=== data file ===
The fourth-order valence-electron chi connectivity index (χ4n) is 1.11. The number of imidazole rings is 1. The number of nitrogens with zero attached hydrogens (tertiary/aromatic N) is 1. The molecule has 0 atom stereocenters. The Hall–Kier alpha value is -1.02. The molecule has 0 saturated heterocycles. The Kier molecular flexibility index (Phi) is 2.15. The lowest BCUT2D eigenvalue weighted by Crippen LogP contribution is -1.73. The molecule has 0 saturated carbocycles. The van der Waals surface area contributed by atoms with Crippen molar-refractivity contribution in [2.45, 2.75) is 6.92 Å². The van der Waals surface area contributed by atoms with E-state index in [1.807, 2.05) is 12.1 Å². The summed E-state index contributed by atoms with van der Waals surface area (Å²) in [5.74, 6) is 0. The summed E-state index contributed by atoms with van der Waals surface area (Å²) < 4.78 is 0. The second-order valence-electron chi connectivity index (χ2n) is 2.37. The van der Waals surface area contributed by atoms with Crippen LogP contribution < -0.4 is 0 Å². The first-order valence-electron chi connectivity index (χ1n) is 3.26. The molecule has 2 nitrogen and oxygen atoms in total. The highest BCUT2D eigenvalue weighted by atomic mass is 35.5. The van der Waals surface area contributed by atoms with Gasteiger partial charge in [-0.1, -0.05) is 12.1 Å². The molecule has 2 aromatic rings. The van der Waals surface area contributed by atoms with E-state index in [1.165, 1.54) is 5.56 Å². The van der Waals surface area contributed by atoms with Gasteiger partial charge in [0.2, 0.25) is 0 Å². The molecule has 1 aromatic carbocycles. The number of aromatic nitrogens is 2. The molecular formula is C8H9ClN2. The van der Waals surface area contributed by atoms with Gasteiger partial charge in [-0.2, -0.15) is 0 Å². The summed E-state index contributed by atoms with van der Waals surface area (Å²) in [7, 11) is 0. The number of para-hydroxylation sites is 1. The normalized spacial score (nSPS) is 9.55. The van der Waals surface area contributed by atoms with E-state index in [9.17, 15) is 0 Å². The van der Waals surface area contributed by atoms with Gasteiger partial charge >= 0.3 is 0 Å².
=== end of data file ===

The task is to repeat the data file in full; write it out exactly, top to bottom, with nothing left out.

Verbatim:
The fourth-order valence-electron chi connectivity index (χ4n) is 1.11. The number of imidazole rings is 1. The number of nitrogens with zero attached hydrogens (tertiary/aromatic N) is 1. The molecule has 0 atom stereocenters. The Hall–Kier alpha value is -1.02. The molecule has 0 saturated heterocycles. The Kier molecular flexibility index (Phi) is 2.15. The lowest BCUT2D eigenvalue weighted by Crippen LogP contribution is -1.73. The molecule has 0 saturated carbocycles. The van der Waals surface area contributed by atoms with Crippen molar-refractivity contribution in [2.45, 2.75) is 6.92 Å². The van der Waals surface area contributed by atoms with E-state index in [1.807, 2.05) is 12.1 Å². The summed E-state index contributed by atoms with van der Waals surface area (Å²) in [5.74, 6) is 0. The summed E-state index contributed by atoms with van der Waals surface area (Å²) < 4.78 is 0. The second-order valence-electron chi connectivity index (χ2n) is 2.37. The van der Waals surface area contributed by atoms with Crippen LogP contribution < -0.4 is 0 Å². The first-order valence-electron chi connectivity index (χ1n) is 3.26. The molecule has 2 nitrogen and oxygen atoms in total. The highest BCUT2D eigenvalue weighted by atomic mass is 35.5. The van der Waals surface area contributed by atoms with Gasteiger partial charge in [-0.1, -0.05) is 12.1 Å². The molecule has 2 aromatic rings. The van der Waals surface area contributed by atoms with E-state index in [1.165, 1.54) is 5.56 Å². The van der Waals surface area contributed by atoms with Gasteiger partial charge in [0.2, 0.25) is 0 Å². The molecule has 1 aromatic carbocycles. The number of aromatic nitrogens is 2. The molecular formula is C8H9ClN2. The van der Waals surface area contributed by atoms with Gasteiger partial charge in [-0.2, -0.15) is 0 Å². The summed E-state index contributed by atoms with van der Waals surface area (Å²) in [7, 11) is 0. The number of para-hydroxylation sites is 1. The normalized spacial score (nSPS) is 9.55. The van der Waals surface area contributed by atoms with E-state index in [9.17, 15) is 0 Å². The van der Waals surface area contributed by atoms with Gasteiger partial charge >= 0.3 is 0 Å².